I've started learning bash scripting by using this guide: http://www.tldp.org/LDP/abs/abs-guide.pdf

However I got stuck at the first script:

cd /var/log
cat /dev/null > messages
cat /dev/null > wtmp
echo "Log files cleaned up."

What do lines 2 and 3 do in Ubuntu (I understand cat)? Is it only for other Linux distributions? After running this script as root, the output I get is Log files cleaned up. But /var/log still contains all the files.

  • 2
    I see 1 problem with this: the 2nd and 3rd line ONLY work with running as root. Otherwise you need sudo in front of it.
    – Rinzwind
    Aug 22, 2014 at 17:50

5 Answers 5


Assuming the commands succeeded, /var/log/messages and /var/log/wtmp still exist but are now blank.

Shell Redirection

> is a redirection operator, implemented by the shell. Its syntax is:

command > file

This redirects command's standard output to file.

  • file may also be a device node.
  • If file doesn't exist, it is created as a regular file.
  • If file already exists as a regular file and is non-empty, it is overwritten. This is typically the case in the commands you ran, where you redirected the output of cat /dev/null to messages and wtmp.
  • If file already exists as a symbolic link, the link's target is used.
  • If file already exists as a directory, you'll get an error like bash: file: Is a directory.

(Of course, these operations may fail for other reasons, such as lack of permissions or a filesystem error.)

The >> redirection operator is similar, but it appends to the end of non-empty regular files instead of overwriting their contents. (Another redirection operator is <. command < file uses file as command's standard input.)

The null Device

/dev/null is a simple device (implemented in software and not corresponding to any hardware device on the system).

  • /dev/null looks empty when you read from it.
  • Writing to /dev/null does nothing: data written to this device simply "disappear."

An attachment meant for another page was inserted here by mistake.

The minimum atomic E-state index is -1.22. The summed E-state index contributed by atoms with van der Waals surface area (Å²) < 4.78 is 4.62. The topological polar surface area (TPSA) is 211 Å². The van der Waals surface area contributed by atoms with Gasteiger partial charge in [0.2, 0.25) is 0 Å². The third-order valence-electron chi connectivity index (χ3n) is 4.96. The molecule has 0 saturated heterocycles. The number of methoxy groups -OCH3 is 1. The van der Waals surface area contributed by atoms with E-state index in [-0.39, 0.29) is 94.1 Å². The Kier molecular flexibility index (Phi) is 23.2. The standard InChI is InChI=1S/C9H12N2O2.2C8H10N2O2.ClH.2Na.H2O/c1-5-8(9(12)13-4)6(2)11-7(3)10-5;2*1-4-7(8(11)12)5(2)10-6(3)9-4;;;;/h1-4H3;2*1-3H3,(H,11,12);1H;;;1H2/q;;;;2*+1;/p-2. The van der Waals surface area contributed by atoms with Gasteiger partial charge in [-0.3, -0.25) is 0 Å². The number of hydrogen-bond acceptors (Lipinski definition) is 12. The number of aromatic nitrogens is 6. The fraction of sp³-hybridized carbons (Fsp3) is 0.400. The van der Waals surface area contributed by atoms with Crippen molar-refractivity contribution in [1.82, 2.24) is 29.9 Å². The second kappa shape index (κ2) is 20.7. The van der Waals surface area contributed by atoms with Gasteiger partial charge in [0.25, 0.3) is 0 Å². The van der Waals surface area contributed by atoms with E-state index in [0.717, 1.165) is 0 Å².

Often a command's standard output is silenced by redirecting it to /dev/null, and this is perhaps the null device's commonest use in shell scripting:

command > /dev/null

You're using /dev/null differently. cat /dev/null outputs the "contents" of /dev/null, which is to say its output is blank. > messages (or > wtmp) causes this blank output to be redirected to the file on the right side of the > operator.

Since messages and wtmp are regular files (rather than, for example, device nodes), they are turned into blank files (i.e., emptied).

You could use any command that does nothing and produces no output, to the left of >.

An alternative way to clear these files would be to run:

echo -n > messages
echo -n > wtmp

The -n flag is required, or echo writes a newline character.

(This always works in bash. And I believe the default sh in every GNU/Linux distribution and other Unix-like system popularly used today supports the -n flag in its echo builtin. But jlliagre is right that echo -n should be avoided for a truly portable shell script, as it's not required to work. Maybe that's why the guide you're using teaches the cat /dev/null way instead.)

The echo -n way is equivalent in its effects but arguably is a better solution, in that it's simpler.
cat /dev/null > file opens three "files":

  • The cat executable (usually /bin/cat), a regular file.
  • The /dev/null device.
  • file

In contrast, echo -n > file opens only file (echo is a shell builtin).

Although this should be expected to improve performance, that's not the benefit--not when just running a couple of these commands by hand, anyway. Instead, the benefit is that it's easier to understand what's going on.

Redirection and the trivial (blank/empty) command.

As jlliagre has pointed out (see also jlliagre's answer), this can be shortened further by simply omitting the command on the left of > altogether. While you cannot omit the right side of a > or >> expression, the blank command is valid (it's the command you're running when you just press Enter on an empty prompt), and in omitting the left side you're just redirecting the output of that command.

  • Note that this output does not contain a newline. When you press Enter on a command prompt--whether or not you've typed anything--the shell (running interactively) prints a newline before running the command issued. This newline is not part of the command's output.

Redirecting from the blank command (instead of from cat /dev/null or echo -n) looks like:

> messages
> wtmp
  • 8
    You can go further and replace the useless echo -n by : or just nothing, given the fact the command does nothing anyway.
    – jlliagre
    Aug 23, 2014 at 9:18
  • Rather than echo -n I would recommend you use truncate - using a command designed for the purpose is, in my option, a little clearer to future readers of the script. Aug 23, 2014 at 10:42